It makes sense that George and Mary saw this rapidly developing area as an attractive opportunity as a new generation of photography studios were opening all over the country. Only a few years after their arrival the Sandgate Branch railway line was officially opened in 1874, which would have resulted in more trade through added infrastructure and local tourism. Sinnock, Howard & Co's Directory of 1875 mentions George as a photographer at No. 16 Broadway. Further development took place from 1876 onwards at the base of the Leas Cliff along Lower Sandgate Road where an extensive pleasure ground and promenade was created. On the 28th September 1878 Mary became a widower but on ordering a death certificate from the General Register Office, a surprising revelation was found.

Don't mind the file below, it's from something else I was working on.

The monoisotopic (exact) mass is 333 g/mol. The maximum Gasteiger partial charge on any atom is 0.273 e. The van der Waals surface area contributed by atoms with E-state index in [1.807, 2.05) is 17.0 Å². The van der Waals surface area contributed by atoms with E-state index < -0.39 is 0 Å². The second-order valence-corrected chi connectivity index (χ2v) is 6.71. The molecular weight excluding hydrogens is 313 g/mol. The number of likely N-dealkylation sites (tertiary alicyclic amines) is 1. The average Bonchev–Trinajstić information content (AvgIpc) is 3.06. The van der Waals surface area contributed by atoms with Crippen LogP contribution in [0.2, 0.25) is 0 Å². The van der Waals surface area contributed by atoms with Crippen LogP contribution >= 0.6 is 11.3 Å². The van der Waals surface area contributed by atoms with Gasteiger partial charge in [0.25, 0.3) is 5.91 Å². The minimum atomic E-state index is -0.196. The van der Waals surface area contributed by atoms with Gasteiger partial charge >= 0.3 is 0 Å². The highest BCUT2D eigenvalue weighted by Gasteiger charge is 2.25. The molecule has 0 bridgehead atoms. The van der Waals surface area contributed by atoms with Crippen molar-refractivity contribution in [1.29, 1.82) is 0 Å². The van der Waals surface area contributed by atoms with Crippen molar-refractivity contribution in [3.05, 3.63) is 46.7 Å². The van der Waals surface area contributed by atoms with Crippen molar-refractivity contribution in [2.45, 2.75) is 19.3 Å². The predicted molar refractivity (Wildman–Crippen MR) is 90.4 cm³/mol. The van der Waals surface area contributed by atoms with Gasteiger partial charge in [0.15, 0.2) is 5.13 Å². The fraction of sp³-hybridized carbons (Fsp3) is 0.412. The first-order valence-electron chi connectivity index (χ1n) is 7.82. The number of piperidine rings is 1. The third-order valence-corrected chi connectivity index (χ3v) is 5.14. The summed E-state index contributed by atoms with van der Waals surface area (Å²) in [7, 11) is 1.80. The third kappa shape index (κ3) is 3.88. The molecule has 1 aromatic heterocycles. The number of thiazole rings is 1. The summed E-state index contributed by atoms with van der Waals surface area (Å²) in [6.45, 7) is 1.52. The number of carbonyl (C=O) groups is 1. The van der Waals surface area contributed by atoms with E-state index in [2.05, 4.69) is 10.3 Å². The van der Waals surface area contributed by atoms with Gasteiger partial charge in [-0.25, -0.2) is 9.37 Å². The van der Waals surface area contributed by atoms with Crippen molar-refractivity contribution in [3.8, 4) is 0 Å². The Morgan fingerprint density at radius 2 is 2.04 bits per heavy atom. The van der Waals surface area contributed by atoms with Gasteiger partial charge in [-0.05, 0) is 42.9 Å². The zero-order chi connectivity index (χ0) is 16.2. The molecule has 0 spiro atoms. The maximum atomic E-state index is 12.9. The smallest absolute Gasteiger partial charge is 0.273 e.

The cause of death was described as 'Mania à Potu' which led to lung complications that George succumbed to in a matter of days. This term originates from the early 19th century, it is scientific Latin for ‘madness from drink’. Delirium Tremors is another name for the same condition. The Canterbury Journal, Kentish Times and Farmers' Gazette of Saturday 28th September, 1872 reported an issue with drink involving the same gentleman:
A Very Lenient Sentence.